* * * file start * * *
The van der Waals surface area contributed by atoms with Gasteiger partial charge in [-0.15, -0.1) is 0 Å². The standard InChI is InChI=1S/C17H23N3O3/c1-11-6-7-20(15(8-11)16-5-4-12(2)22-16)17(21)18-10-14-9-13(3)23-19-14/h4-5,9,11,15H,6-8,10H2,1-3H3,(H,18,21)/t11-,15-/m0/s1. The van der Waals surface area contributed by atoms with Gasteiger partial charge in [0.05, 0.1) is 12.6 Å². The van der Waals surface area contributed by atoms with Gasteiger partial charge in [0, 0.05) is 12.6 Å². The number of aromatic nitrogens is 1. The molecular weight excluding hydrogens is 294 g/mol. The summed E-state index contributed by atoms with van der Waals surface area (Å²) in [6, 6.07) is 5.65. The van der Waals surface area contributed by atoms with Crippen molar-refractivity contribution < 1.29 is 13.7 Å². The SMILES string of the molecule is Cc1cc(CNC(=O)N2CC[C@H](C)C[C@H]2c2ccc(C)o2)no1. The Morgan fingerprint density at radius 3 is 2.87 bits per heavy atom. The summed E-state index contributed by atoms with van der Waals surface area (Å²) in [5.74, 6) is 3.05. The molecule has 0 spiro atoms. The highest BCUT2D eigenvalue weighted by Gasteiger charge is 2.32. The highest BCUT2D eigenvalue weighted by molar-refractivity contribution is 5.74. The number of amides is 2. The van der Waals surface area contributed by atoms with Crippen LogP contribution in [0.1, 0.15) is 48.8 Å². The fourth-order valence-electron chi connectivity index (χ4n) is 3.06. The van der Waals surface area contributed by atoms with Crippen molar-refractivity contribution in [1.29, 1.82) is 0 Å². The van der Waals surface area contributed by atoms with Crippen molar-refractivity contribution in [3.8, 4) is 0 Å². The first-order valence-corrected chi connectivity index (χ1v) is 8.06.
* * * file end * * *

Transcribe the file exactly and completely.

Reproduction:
The van der Waals surface area contributed by atoms with Gasteiger partial charge in [-0.15, -0.1) is 0 Å². The standard InChI is InChI=1S/C17H23N3O3/c1-11-6-7-20(15(8-11)16-5-4-12(2)22-16)17(21)18-10-14-9-13(3)23-19-14/h4-5,9,11,15H,6-8,10H2,1-3H3,(H,18,21)/t11-,15-/m0/s1. The van der Waals surface area contributed by atoms with Gasteiger partial charge in [0.05, 0.1) is 12.6 Å². The van der Waals surface area contributed by atoms with Gasteiger partial charge in [0, 0.05) is 12.6 Å². The number of aromatic nitrogens is 1. The molecular weight excluding hydrogens is 294 g/mol. The summed E-state index contributed by atoms with van der Waals surface area (Å²) in [6, 6.07) is 5.65. The van der Waals surface area contributed by atoms with Crippen molar-refractivity contribution < 1.29 is 13.7 Å². The SMILES string of the molecule is Cc1cc(CNC(=O)N2CC[C@H](C)C[C@H]2c2ccc(C)o2)no1. The Morgan fingerprint density at radius 3 is 2.87 bits per heavy atom. The summed E-state index contributed by atoms with van der Waals surface area (Å²) in [5.74, 6) is 3.05. The molecule has 0 spiro atoms. The highest BCUT2D eigenvalue weighted by Gasteiger charge is 2.32. The highest BCUT2D eigenvalue weighted by molar-refractivity contribution is 5.74. The number of amides is 2. The van der Waals surface area contributed by atoms with Crippen LogP contribution in [0.1, 0.15) is 48.8 Å². The fourth-order valence-electron chi connectivity index (χ4n) is 3.06. The van der Waals surface area contributed by atoms with Crippen molar-refractivity contribution in [1.29, 1.82) is 0 Å². The van der Waals surface area contributed by atoms with Crippen molar-refractivity contribution in [3.8, 4) is 0 Å². The first-order valence-corrected chi connectivity index (χ1v) is 8.06.